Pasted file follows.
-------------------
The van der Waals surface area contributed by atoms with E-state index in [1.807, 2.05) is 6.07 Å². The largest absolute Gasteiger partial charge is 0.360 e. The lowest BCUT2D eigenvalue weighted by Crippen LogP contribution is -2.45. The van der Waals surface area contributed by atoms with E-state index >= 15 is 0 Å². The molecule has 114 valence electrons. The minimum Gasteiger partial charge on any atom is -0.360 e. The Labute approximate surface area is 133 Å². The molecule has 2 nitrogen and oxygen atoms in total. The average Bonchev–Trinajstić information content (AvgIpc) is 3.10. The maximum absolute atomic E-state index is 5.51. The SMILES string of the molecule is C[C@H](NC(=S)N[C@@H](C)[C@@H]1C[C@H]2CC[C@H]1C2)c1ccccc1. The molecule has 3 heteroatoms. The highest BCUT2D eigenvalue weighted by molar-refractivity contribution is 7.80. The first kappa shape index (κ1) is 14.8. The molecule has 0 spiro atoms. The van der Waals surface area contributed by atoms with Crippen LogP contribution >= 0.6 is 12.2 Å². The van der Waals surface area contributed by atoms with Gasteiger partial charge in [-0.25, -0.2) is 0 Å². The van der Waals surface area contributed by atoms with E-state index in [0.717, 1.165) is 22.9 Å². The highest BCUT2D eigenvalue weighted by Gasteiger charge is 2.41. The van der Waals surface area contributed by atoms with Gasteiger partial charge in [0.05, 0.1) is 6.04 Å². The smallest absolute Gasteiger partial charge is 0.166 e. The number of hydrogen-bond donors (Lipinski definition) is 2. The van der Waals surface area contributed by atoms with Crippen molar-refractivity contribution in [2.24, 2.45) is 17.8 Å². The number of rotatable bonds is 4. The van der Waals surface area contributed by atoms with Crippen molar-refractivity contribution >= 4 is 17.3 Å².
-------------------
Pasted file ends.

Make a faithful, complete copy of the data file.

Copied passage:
The van der Waals surface area contributed by atoms with E-state index in [1.807, 2.05) is 6.07 Å². The largest absolute Gasteiger partial charge is 0.360 e. The lowest BCUT2D eigenvalue weighted by Crippen LogP contribution is -2.45. The van der Waals surface area contributed by atoms with E-state index >= 15 is 0 Å². The molecule has 114 valence electrons. The minimum Gasteiger partial charge on any atom is -0.360 e. The Labute approximate surface area is 133 Å². The molecule has 2 nitrogen and oxygen atoms in total. The average Bonchev–Trinajstić information content (AvgIpc) is 3.10. The maximum absolute atomic E-state index is 5.51. The SMILES string of the molecule is C[C@H](NC(=S)N[C@@H](C)[C@@H]1C[C@H]2CC[C@H]1C2)c1ccccc1. The molecule has 3 heteroatoms. The highest BCUT2D eigenvalue weighted by molar-refractivity contribution is 7.80. The first kappa shape index (κ1) is 14.8. The molecule has 0 spiro atoms. The van der Waals surface area contributed by atoms with Crippen LogP contribution >= 0.6 is 12.2 Å². The van der Waals surface area contributed by atoms with Gasteiger partial charge in [-0.25, -0.2) is 0 Å². The van der Waals surface area contributed by atoms with E-state index in [0.717, 1.165) is 22.9 Å². The highest BCUT2D eigenvalue weighted by Gasteiger charge is 2.41. The van der Waals surface area contributed by atoms with Gasteiger partial charge in [0.05, 0.1) is 6.04 Å². The smallest absolute Gasteiger partial charge is 0.166 e. The number of hydrogen-bond donors (Lipinski definition) is 2. The van der Waals surface area contributed by atoms with Crippen molar-refractivity contribution in [2.24, 2.45) is 17.8 Å². The number of rotatable bonds is 4. The van der Waals surface area contributed by atoms with Crippen molar-refractivity contribution >= 4 is 17.3 Å².